Ball
Ball

Origami shades of planet hunting

A giant folded starshade could uncover alien worlds

by Mary Blake

Now that Kepler has found more than 2,000 planets orbiting other stars and the K2 mission keeps adding to the tally, scientists are eager for a closer look. They’re exploring a number of ways to find Earth’s twin and maybe discover where E.T. lives.

Artist's concept, New World's Observer. Credit NASA GSFCBuilding a giant, origami-folded starshade that unfurls and flies thousands of miles in front of a telescope is one idea that continues to gain traction. NASA has long been exploring mission concepts to directly image exoplanets and is looking at what it will take to field a cost-effective exoplanet imaging mission that meets science requirements.
Recently NASA’s Exoplanet Exploration Program created a Star Shade Readiness Working Group (SSWG) and invited Chip Barnes, chief engineer, Ball Aerospace Civil Space, to participate.
“It’s all about the big questions humankind needs to answer: Are we alone? How did we get here? Where are we going?” said Barnes. “Kepler dramatically changed our view of the universe, but it doesn’t provide actual pictures of the exoplanets.” 





Testing the concept
The SSWG is charged with recommending a technology development path for a 50 meter (164 ft. diameter) starshade capable of enabling a telescope to directly image exoplanets.  The group will make a recommendation whether the concept can be tested on the ground or will need a tech demo mission in space. Based on knowledge of how tech demos are used to create a path to an operational system, Ball provided the working group with a historical perspective of space-based demo missions.
NASA tapped Ball for its expertise in systems engineering, wavefront sensing and control, optical work on the James Webb Space Telescope, tech development and the ability to solve tough problems. In addition, Ball had prior experience with New Worlds Observer, an early NASA starshade concept, designed with the Webb Telescope in mind. The company’s experience with telescopes, testing expertise and studies on formation flying were also a factor.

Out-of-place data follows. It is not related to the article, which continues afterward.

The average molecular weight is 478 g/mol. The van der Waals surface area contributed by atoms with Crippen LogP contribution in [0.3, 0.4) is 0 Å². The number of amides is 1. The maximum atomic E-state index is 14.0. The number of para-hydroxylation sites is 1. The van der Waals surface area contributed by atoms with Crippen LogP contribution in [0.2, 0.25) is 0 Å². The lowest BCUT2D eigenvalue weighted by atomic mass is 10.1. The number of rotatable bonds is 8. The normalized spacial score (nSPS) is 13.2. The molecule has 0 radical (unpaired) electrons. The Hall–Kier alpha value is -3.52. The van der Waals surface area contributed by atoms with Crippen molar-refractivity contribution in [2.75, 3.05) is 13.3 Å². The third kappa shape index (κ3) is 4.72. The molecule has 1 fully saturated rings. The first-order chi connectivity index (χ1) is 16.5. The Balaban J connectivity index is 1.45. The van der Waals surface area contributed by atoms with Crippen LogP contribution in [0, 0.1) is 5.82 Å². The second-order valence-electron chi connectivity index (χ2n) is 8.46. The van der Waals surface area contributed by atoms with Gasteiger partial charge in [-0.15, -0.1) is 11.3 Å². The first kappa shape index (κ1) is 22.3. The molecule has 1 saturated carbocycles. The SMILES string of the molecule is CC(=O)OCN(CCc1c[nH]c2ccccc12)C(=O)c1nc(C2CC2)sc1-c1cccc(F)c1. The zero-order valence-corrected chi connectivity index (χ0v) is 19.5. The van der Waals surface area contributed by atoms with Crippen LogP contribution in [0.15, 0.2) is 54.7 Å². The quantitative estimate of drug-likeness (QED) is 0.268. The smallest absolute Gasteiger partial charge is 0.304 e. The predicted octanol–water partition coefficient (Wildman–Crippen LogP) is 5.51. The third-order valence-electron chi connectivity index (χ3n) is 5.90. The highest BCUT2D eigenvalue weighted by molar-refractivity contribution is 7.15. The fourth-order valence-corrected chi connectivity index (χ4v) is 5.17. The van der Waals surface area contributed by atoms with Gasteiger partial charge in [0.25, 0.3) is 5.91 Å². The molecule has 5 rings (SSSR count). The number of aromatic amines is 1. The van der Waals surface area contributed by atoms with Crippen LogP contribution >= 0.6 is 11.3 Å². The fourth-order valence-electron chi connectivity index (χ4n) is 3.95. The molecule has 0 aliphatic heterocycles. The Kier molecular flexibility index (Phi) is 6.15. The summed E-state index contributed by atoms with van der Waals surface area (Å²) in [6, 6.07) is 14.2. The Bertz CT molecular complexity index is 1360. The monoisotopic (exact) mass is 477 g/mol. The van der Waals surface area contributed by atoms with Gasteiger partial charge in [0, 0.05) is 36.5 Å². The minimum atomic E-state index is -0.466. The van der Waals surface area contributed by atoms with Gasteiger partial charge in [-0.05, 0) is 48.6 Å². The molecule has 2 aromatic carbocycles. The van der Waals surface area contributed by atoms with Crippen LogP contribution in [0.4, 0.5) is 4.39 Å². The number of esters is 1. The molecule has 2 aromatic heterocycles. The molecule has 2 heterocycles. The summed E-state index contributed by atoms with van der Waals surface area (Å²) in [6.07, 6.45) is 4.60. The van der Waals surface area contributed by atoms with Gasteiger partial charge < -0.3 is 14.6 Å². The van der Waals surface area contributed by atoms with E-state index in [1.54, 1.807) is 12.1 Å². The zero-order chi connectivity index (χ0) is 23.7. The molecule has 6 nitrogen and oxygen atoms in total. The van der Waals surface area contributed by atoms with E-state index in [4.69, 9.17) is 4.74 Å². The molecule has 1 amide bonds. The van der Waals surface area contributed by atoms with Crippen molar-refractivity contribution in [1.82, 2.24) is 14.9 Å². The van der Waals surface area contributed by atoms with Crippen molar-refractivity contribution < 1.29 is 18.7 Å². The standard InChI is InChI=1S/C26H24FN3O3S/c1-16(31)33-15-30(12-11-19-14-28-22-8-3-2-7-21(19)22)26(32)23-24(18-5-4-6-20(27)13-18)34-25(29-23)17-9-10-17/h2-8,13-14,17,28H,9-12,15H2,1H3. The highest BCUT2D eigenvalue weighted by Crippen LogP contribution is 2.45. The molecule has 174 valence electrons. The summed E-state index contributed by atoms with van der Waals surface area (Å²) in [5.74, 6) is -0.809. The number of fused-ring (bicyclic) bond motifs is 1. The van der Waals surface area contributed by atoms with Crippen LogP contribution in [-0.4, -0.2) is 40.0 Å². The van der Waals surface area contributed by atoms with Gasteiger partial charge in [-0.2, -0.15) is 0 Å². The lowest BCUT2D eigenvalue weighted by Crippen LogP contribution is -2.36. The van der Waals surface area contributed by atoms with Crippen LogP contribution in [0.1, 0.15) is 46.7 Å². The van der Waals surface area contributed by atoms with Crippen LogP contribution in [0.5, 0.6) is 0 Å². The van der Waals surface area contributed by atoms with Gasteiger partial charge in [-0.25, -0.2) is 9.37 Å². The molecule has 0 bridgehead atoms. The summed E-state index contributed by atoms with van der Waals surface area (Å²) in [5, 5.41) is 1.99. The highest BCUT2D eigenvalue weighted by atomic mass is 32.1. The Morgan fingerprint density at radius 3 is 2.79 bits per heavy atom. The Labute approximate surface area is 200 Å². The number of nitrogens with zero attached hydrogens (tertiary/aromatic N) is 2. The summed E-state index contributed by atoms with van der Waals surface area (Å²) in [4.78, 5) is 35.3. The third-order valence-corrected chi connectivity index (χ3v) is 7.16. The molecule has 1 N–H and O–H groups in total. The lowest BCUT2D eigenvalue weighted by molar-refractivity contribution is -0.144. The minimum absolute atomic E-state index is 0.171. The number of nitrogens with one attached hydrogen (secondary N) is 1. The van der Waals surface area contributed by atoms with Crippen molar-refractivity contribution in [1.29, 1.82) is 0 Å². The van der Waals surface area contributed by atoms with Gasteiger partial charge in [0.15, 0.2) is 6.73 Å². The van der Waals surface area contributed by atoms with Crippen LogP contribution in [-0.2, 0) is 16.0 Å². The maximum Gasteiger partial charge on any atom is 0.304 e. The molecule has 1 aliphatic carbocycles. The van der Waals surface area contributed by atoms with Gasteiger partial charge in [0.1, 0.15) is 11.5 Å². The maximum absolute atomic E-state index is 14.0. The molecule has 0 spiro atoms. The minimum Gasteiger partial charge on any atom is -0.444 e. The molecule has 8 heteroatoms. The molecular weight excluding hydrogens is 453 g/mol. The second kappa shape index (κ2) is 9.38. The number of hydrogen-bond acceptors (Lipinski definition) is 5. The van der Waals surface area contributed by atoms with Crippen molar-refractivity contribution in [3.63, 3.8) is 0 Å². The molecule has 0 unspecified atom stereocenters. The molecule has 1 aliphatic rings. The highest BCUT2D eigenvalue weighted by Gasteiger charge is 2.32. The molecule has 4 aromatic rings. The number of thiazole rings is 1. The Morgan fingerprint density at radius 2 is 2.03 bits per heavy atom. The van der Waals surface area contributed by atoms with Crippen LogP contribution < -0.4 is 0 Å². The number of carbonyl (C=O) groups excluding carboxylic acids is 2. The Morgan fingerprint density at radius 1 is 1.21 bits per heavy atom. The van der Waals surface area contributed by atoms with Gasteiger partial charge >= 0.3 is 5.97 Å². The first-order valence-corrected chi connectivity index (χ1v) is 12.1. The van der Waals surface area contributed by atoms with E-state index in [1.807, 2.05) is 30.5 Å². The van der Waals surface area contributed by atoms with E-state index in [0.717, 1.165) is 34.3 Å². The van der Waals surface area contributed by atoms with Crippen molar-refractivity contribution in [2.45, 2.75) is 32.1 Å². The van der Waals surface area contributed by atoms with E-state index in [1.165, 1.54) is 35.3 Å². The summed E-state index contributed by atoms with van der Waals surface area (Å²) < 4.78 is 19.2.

Two different challenges
New World's Observer deployment. Credit NASAScientists want to be able to characterize the exoplanet’s atmospheric conditions, internal structure, mass, and signs of life. That requires suppressing the blaze of light from the target star so that a telescope can image the exoplanet.  One way to do this is by using a coronagraph with an internal mask to suppress the starlight.
This method is extremely challenging since even very small aberrations in the telescope and optics make it difficult to find the planet in the resulting background noise from the scattered star light. “The coronagraph must be aligned very accurately and the precision and stability of the optics are far more difficult than the starshade approach,” Barnes explained.
Flying a starshade and a telescope on two different spacecraft presents simpler requirements for the telescope, but the big drawback is moving the starshade around to different target stars, which takes a lot of fuel and time. The two spacecraft fly in formation, with the starshade positioned around 80,000 km (nearly 50,000 miles) in front of the telescope. “Starshades are better suited to get the full spectrum of light that the telescope can break into wavelengths to characterize the planet,” said Barnes.


Questions and choices
Starshade concept. Credit JPLThe working group will determine what is needed to get the starshade Technology Readiness Level to TRL 6, which is a full functional prototype or representational model; or TRL 7, which requires that the working model be demonstrated in a space environment. The group will tackle two big questions: How do you test on the ground? Do you have to go to space?
Studies underway on the Wide Field Infrared Survey Telescope (WFIRST) are  presenting an opportunity to consider adding a formation flying capability to WFIRST so that a starshade could be flown in front of the WFIRST telescope with a coronagraph on board.

This concept, called the Starshade Rendezvous Mission, was proposed by the JPL Exoplanet Exploration Program in March 2015. The proposal details how leveraging an existing telescope can easily achieve starshade science more economically and allows for the use of a larger, more capable telescope.

NWO's starshade shadows the telescope from the star, while light from a terrestrial exoplanet passes the edge of the starshade. Credit NASAFor more information on the WFIRST/starshade concept, see the white paper.

Said Barnes, “Ball built Kepler and we found that every star has at least one planet. The next step is to characterize those planets.”